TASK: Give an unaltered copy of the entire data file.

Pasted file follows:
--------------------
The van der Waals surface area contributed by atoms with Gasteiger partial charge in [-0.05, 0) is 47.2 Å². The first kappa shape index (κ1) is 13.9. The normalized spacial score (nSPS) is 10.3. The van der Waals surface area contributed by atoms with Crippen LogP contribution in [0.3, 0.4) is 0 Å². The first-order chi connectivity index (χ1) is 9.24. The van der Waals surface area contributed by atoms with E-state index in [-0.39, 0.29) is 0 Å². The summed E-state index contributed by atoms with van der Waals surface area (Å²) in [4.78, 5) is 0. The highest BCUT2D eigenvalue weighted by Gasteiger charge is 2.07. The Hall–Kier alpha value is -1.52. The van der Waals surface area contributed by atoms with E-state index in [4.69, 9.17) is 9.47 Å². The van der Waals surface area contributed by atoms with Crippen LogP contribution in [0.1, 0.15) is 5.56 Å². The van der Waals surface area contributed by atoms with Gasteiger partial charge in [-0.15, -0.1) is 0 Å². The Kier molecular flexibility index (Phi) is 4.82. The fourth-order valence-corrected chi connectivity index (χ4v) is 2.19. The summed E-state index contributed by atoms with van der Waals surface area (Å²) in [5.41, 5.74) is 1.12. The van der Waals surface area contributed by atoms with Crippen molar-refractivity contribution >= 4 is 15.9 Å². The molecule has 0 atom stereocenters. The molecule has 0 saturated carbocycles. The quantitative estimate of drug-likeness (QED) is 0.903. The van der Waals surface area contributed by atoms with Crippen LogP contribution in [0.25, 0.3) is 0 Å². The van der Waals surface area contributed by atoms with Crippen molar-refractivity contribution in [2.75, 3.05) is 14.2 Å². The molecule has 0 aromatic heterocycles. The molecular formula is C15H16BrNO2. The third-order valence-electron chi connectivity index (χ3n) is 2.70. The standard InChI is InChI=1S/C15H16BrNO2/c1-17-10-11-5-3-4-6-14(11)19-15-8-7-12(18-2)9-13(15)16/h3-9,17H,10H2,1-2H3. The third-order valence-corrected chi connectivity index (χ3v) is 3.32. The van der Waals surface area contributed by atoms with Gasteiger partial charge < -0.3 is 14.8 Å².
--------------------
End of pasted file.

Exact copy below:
The van der Waals surface area contributed by atoms with Gasteiger partial charge in [-0.05, 0) is 47.2 Å². The first kappa shape index (κ1) is 13.9. The normalized spacial score (nSPS) is 10.3. The van der Waals surface area contributed by atoms with Crippen LogP contribution in [0.3, 0.4) is 0 Å². The first-order chi connectivity index (χ1) is 9.24. The van der Waals surface area contributed by atoms with E-state index in [-0.39, 0.29) is 0 Å². The summed E-state index contributed by atoms with van der Waals surface area (Å²) in [4.78, 5) is 0. The highest BCUT2D eigenvalue weighted by Gasteiger charge is 2.07. The Hall–Kier alpha value is -1.52. The van der Waals surface area contributed by atoms with E-state index in [4.69, 9.17) is 9.47 Å². The van der Waals surface area contributed by atoms with Crippen LogP contribution in [0.1, 0.15) is 5.56 Å². The van der Waals surface area contributed by atoms with Gasteiger partial charge in [-0.15, -0.1) is 0 Å². The Kier molecular flexibility index (Phi) is 4.82. The fourth-order valence-corrected chi connectivity index (χ4v) is 2.19. The summed E-state index contributed by atoms with van der Waals surface area (Å²) in [5.41, 5.74) is 1.12. The van der Waals surface area contributed by atoms with Crippen molar-refractivity contribution >= 4 is 15.9 Å². The molecule has 0 atom stereocenters. The molecule has 0 saturated carbocycles. The quantitative estimate of drug-likeness (QED) is 0.903. The van der Waals surface area contributed by atoms with Crippen LogP contribution in [0.25, 0.3) is 0 Å². The van der Waals surface area contributed by atoms with Crippen molar-refractivity contribution in [2.75, 3.05) is 14.2 Å². The molecule has 0 aromatic heterocycles. The molecular formula is C15H16BrNO2. The third-order valence-electron chi connectivity index (χ3n) is 2.70. The standard InChI is InChI=1S/C15H16BrNO2/c1-17-10-11-5-3-4-6-14(11)19-15-8-7-12(18-2)9-13(15)16/h3-9,17H,10H2,1-2H3. The third-order valence-corrected chi connectivity index (χ3v) is 3.32. The van der Waals surface area contributed by atoms with Gasteiger partial charge < -0.3 is 14.8 Å².